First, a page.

For fans of the Great White Way, this massive new retrospective was released in October to coincide with the PBS series of the same name: Broadway: The American Musical. This box set features five jam-packed CDs spanning eight decades, from Al Jolson's "Swanee" to Matthew Broderick's "I Want to Be a Producer." Along the way, you'll be able to sing along with beloved tunes from Oklahoma!, West Side Story, Hair, A Chorus Line, Cats, Miss Saigon -- you name it. And all Broadway's best voices are represented, too, including Paul Robeson, Ethel Merman, Mary Martin, Carol Channing, Jerry Orbach, Mandy Patinkin and even Hugh Jackman. The set also comes with in-depth liner notes by Broadway historian Laurence Maslon. But if you really want to splurge, there's a coffee table book also designed to go along with the PBS series. Break a leg! -- Ted S. McGregor Jr.
Buddy Miller United Universal House of Prayer
Not since the Blind Boys of Alabama's Spirit of the Century has gospel felt this resonant, raw and real. Buddy Miller, who (along with wife Julie) is perhaps most known for his backup work for Emmylou Harris, Patty Griffin and Lucinda Williams, steps up front -- right up front, brothers and sisters -- to testify for the Lord. There's a real yearning to this record and enough grit to satisfy even the most non-religious Americana fan on your list - gospel's never been about prettying things up or denying hard times. Harris adds her haunting voice to "Wide River To Cross," a bittersweet refrain of loneliness and hope. Give this to the folks on your list who are big Steve Earle, Gillian Welch and of course, Emmylou Harris fans. -- Sheri Boggs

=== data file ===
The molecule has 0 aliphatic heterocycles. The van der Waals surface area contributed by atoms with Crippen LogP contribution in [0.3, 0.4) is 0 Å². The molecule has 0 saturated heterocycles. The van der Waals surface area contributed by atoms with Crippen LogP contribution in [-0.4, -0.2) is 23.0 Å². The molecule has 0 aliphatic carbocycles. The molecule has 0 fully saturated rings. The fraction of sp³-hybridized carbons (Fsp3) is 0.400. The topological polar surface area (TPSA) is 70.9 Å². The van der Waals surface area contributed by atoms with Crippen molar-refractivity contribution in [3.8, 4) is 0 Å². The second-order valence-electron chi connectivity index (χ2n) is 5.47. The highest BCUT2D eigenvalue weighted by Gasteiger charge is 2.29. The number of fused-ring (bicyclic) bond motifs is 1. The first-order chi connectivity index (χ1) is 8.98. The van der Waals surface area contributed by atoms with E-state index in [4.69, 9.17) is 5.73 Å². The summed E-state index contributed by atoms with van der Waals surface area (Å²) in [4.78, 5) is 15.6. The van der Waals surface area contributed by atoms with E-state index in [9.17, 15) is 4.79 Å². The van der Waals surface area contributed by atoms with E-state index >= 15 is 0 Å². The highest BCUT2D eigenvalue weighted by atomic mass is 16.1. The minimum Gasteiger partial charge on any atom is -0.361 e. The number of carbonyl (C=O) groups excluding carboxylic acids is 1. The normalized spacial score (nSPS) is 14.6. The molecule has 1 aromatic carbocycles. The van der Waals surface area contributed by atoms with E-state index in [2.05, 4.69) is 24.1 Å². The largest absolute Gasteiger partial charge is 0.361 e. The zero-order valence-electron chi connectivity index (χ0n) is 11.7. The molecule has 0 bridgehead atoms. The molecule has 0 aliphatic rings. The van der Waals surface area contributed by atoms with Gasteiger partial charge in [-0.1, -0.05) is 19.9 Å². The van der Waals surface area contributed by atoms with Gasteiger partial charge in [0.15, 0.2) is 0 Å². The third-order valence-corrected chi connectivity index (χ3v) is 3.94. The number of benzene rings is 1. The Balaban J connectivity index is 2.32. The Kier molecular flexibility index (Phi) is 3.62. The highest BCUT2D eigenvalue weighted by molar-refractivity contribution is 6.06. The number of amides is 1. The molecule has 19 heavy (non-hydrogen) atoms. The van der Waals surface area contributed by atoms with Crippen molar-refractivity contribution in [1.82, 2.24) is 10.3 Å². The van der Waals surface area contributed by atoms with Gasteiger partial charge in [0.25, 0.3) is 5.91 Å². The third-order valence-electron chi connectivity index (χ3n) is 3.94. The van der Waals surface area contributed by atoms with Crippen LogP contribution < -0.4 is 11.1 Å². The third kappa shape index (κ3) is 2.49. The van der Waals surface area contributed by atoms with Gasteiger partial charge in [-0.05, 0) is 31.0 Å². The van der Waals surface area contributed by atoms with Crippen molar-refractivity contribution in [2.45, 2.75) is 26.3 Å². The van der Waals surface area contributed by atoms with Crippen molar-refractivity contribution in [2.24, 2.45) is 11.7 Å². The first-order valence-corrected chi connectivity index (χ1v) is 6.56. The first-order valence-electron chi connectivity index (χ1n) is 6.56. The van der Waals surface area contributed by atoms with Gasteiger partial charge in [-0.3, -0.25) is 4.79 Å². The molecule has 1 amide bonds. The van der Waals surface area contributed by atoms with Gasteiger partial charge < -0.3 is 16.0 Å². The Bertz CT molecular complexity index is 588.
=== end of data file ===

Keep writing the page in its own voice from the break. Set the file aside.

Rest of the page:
Jan Garbarek In Praise of Dreams
A Norwegian on saxophones and synthesizer, a Frenchman on drums, an Armenian-American on viola -- not your usual jazz trio. But Jan Garbarek, whose long tones on tenor and soprano typified the ECM sound of the '80s, has been pulling off innovative collaborations for a decade now with Renaissance vocal groups like the Hilliard Ensemble. Listen here for his sinuous interplay with Kim Kashkashian on the title tune and for Manu Katche's subtle percussion fills throughout. While he ought to dispense with the drum machine, Garbarek has nevertheless created moody, brooding, dreamy music that lulls your soul just before it screeches out surprises. -- Michael Bowen